De Jesu: Interesting! In thinking of the best response to this question, I realized a valuable piece of the puzzle: I don’t have any notifications turned on, for any of my email accounts. No vibration, audible or banners. I go by the number on the (Gmail) app icon. Since it’s always at below single digits, I know when it’s holding anything more than that. On my personal inbox, I clear promotional emails throughout the day with a quick swipe to delete. If it’s a promo that I’m actually interested in? I’ll read it and leave it there for future search. I’ll swipe to delete consistently throughout the day. It’s so satisfying. A similar feeling to that of popping bubblewrap!

For my work inbox, there’s a system. I usually wake up to at least five “big” emails that came through overnight. I check those over morning coffee or on my commute to work. I like clearing those before the day starts, because 9AM is when it starts speeding up.

Eldor: What do you do once you open your email? 

De Jesu: To put it simply: read, delegate, star, let it go. Read everything that is sent from a person always immediately. I’ll write back with a quick response right away if that will suffice to keep the ball moving. If I can delegate the inquiry to my EA or someone else on my team, then I’ll immediately forward with a short ask for them to handle it. Also, we keep all internal communications alive on Slack; email is only for outside players. If it’s important to me personally and needs a thoughtful response, then I’ll star it on the go. I reply to most urgent emails as soon as possible that day.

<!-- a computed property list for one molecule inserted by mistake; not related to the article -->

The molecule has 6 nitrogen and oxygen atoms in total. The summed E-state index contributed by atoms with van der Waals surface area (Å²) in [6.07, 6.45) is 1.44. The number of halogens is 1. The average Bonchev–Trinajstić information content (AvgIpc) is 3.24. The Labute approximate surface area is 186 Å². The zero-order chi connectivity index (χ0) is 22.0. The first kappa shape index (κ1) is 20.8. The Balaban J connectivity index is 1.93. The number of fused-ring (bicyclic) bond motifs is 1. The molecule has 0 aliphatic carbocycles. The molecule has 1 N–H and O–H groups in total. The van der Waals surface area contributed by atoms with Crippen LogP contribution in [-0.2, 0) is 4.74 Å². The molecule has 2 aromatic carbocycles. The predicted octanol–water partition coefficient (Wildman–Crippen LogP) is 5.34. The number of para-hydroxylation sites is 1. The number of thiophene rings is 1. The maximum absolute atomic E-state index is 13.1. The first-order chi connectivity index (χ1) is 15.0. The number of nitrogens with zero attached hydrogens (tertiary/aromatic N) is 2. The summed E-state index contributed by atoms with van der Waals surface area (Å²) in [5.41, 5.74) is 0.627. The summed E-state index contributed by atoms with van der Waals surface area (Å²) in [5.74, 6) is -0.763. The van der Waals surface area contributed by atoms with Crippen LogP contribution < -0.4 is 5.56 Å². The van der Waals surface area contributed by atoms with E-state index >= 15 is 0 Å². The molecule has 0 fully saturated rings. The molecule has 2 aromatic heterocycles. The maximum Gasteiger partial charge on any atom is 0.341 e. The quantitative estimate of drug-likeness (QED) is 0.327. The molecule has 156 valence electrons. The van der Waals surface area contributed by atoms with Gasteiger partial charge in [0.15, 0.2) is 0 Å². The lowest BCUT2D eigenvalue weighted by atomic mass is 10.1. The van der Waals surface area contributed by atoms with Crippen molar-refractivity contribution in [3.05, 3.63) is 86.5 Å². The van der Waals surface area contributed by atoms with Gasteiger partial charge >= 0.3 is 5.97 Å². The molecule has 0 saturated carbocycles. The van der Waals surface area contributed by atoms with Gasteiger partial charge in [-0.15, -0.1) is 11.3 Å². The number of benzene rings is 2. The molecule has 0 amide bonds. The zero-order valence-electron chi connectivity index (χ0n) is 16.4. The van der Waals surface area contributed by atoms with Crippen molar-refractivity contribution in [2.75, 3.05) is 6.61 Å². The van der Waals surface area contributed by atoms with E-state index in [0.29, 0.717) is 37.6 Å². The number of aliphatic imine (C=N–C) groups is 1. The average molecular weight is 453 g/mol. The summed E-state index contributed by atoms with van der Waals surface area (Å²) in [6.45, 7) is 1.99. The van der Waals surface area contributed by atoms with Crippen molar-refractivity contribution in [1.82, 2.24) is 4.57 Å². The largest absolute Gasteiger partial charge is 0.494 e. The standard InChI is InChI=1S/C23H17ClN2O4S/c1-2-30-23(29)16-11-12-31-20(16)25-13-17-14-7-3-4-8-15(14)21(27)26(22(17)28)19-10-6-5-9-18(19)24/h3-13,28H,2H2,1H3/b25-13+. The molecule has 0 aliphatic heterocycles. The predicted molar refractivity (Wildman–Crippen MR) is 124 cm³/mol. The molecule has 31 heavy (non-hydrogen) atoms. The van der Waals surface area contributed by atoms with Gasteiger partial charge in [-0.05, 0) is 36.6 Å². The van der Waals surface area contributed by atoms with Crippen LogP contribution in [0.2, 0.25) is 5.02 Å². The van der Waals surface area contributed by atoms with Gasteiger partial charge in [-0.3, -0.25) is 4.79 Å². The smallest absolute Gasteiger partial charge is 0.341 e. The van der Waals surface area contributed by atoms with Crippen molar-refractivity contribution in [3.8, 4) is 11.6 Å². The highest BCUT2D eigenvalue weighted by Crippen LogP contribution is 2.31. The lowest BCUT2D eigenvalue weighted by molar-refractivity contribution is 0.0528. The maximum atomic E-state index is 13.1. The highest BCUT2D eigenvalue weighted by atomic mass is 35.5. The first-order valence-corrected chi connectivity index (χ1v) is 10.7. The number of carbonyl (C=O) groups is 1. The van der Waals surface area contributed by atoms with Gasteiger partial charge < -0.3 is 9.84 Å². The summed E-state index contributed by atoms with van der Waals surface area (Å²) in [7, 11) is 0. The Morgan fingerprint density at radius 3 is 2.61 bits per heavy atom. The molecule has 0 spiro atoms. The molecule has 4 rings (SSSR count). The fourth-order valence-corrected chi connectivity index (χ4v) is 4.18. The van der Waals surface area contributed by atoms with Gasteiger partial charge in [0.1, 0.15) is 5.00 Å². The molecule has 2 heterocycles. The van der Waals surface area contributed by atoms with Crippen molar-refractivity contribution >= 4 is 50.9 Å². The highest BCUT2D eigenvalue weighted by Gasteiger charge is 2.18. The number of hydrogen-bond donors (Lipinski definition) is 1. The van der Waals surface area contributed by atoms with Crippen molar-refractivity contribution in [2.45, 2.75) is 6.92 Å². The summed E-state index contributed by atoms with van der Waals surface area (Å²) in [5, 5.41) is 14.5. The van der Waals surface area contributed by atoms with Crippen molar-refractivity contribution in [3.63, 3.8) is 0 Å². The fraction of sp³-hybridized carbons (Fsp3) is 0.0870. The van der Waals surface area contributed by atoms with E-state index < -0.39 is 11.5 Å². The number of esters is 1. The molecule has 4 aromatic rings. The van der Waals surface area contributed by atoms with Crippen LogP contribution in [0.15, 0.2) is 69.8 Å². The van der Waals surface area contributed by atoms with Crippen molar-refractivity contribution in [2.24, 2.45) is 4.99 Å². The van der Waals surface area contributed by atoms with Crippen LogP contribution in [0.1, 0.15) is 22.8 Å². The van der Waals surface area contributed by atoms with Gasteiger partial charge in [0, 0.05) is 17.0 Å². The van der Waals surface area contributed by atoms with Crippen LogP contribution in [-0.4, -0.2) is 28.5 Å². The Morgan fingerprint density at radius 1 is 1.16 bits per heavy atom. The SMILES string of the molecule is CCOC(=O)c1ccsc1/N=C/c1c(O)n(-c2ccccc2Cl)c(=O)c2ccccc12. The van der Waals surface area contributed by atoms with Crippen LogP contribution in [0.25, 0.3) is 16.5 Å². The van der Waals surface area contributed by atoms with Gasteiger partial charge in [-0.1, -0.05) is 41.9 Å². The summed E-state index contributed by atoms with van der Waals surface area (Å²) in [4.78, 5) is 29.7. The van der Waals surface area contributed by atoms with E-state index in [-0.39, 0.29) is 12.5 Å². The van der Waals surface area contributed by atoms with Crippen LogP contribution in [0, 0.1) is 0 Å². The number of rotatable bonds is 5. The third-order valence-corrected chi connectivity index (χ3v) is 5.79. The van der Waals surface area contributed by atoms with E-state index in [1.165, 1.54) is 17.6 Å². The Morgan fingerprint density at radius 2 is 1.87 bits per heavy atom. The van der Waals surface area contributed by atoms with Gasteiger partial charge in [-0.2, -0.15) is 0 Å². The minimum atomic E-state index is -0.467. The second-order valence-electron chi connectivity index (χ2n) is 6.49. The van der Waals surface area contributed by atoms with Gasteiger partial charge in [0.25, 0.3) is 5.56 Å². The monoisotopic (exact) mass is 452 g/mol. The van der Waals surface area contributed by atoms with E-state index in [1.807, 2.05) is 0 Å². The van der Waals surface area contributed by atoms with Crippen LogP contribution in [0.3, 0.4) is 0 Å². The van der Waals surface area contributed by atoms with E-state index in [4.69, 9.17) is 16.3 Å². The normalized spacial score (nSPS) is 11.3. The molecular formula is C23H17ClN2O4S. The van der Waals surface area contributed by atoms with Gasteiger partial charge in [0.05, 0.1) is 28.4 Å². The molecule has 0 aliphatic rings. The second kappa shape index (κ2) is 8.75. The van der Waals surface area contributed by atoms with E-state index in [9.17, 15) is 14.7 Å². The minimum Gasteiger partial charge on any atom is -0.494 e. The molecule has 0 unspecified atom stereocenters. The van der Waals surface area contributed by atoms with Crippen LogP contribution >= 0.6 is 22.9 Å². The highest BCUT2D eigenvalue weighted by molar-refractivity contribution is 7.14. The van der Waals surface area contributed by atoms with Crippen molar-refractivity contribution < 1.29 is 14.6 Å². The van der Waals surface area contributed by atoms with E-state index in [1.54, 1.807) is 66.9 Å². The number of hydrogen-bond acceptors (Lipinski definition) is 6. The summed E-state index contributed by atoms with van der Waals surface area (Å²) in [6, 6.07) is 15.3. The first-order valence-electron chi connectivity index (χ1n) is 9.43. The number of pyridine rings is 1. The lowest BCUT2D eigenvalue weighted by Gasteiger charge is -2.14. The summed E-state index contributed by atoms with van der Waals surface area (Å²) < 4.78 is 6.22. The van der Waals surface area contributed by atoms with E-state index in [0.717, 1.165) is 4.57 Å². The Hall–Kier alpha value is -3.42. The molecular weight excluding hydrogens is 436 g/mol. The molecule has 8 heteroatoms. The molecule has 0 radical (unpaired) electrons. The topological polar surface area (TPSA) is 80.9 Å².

Then once a week I go into the catchalls for starred emails that weren’t hot fires and respond at leisure. For example: female founder friends and catchups, mentor requests, longer lead projects, or initial inquiries sent without a specified deadline. Lastly, just let it go. There’s an acceptance in recognizing that if it falls off your radar then that's probably for a reason. You can always revisit if need be.

Eldor: What's your biggest pet peeve when it comes to email habits?

De Jesu: I lose my mind over a double email within a 24-hour period. If someone doesn’t write back, it doesn’t mean they didn’t see it. It most likely means they had priorities other than writing back to your email. Which is, and always should be, totally respected in business.

Also, not moving the connector to bcc when responding to an introduction email. That stands true whether I’m the connector or connected party.